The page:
So you want to run a user generated content portal

timeEvery media organization worth the name is looking at how to bring in user-generated content. CNN led the charge years ago with iReport, the Guardian just announced GuardianWitness.  Al-Jazeera has a social-media show and site called the Stream.  Soon enough everyone will have a UGC portal.

Recently, a journalist in Hong Kong, who is working on a book about crowdsourcing, asked me, “What are the benefits of user generated content (UGC), besides the free content?”

For the record, free content is not the advantage.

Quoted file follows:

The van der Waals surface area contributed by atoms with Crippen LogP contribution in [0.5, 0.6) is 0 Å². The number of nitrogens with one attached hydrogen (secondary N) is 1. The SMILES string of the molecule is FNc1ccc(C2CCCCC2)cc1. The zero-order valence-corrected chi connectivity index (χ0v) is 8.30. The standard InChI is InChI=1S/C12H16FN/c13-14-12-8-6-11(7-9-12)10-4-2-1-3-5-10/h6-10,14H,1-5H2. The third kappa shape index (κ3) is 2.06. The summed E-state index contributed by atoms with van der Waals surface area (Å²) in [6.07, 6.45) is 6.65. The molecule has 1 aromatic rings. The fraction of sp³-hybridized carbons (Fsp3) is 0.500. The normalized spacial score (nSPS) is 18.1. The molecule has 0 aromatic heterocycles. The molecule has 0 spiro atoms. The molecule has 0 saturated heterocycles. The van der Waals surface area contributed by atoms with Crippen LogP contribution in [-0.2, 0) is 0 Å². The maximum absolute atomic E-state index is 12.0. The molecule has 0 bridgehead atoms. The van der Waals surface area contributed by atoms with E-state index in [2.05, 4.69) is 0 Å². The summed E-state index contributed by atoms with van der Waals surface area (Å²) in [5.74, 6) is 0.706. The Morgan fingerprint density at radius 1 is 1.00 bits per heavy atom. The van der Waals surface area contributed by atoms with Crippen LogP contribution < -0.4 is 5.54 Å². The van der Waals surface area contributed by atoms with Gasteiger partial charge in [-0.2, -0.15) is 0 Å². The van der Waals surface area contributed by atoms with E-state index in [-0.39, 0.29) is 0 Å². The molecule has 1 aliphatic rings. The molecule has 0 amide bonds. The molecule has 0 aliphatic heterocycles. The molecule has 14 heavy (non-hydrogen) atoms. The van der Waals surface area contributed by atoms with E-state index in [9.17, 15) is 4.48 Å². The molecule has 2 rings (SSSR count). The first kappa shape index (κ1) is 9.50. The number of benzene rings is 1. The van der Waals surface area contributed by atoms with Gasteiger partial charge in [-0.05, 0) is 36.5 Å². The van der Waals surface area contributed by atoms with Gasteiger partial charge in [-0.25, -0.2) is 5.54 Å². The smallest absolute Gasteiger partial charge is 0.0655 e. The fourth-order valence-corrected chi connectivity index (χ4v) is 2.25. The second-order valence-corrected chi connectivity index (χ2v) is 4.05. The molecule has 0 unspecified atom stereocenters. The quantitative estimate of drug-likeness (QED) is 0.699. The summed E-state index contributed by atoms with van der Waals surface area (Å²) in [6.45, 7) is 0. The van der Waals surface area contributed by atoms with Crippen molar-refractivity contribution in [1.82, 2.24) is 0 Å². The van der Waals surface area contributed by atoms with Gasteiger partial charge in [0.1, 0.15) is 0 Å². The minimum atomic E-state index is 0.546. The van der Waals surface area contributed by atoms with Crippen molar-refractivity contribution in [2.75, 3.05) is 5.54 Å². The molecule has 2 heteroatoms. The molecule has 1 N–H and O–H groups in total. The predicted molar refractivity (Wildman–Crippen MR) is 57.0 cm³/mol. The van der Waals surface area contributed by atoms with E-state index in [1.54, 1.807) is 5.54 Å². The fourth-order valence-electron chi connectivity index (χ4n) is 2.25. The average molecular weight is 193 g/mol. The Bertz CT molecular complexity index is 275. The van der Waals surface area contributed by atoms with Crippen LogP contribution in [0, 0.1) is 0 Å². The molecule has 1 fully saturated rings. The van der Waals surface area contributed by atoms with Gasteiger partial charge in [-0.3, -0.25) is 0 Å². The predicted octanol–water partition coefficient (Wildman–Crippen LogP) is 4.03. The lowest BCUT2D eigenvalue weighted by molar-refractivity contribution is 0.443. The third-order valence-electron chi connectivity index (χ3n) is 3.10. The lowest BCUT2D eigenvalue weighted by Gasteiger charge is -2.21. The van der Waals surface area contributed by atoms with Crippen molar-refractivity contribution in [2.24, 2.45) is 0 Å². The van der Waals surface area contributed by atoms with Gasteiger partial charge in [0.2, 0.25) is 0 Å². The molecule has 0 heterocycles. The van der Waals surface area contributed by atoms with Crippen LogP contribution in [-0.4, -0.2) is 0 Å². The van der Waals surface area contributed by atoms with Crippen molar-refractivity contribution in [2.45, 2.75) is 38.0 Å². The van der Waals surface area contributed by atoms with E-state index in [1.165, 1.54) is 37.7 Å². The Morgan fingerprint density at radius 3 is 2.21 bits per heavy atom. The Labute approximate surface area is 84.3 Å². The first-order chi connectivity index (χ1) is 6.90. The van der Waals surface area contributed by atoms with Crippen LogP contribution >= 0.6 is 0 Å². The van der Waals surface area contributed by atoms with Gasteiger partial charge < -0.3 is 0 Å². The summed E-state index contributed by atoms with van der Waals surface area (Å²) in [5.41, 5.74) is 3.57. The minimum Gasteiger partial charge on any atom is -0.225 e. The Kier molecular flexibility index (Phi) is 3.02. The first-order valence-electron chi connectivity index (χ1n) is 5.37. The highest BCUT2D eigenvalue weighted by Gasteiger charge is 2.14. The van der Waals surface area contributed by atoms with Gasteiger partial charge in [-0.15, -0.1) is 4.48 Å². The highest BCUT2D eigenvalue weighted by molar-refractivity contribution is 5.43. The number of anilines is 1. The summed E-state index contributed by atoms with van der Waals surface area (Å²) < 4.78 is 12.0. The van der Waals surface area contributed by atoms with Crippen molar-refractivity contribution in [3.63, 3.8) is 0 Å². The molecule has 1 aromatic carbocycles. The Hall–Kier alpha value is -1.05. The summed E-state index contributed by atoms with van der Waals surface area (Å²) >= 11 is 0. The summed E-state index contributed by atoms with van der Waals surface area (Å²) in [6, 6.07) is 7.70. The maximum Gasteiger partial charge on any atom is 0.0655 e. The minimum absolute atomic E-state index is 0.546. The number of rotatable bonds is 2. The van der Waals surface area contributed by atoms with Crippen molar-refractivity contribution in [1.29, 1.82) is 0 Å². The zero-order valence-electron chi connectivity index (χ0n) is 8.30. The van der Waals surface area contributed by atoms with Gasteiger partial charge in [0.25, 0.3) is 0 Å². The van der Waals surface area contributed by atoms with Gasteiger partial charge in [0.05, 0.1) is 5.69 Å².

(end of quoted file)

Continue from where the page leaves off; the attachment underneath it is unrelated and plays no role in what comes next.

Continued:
Let me explain. The other day, I spotted some Twitter commentary about a breaking news story, and forwarded it to an editor in case we wanted to use it.  She came by a few minutes later and said, “I can’t take anything that has spelling errors or incorrect facts in it.”

And my thought was, Well I guess that rules out Twitter.

The reality is that most people are not trained journalists.  It’s easy to accept this in theory, but much harder to accept it in practice in a breaking news situation. As someone who runs a UGC portal, much of my day goes in checking things like – did this person spell the name of their home state correctly? I’ve gotten posts in which people misspelled their own names.  Copy editors complain endlessly about how long it takes to correct journalists’ copy, and journalists have been trained.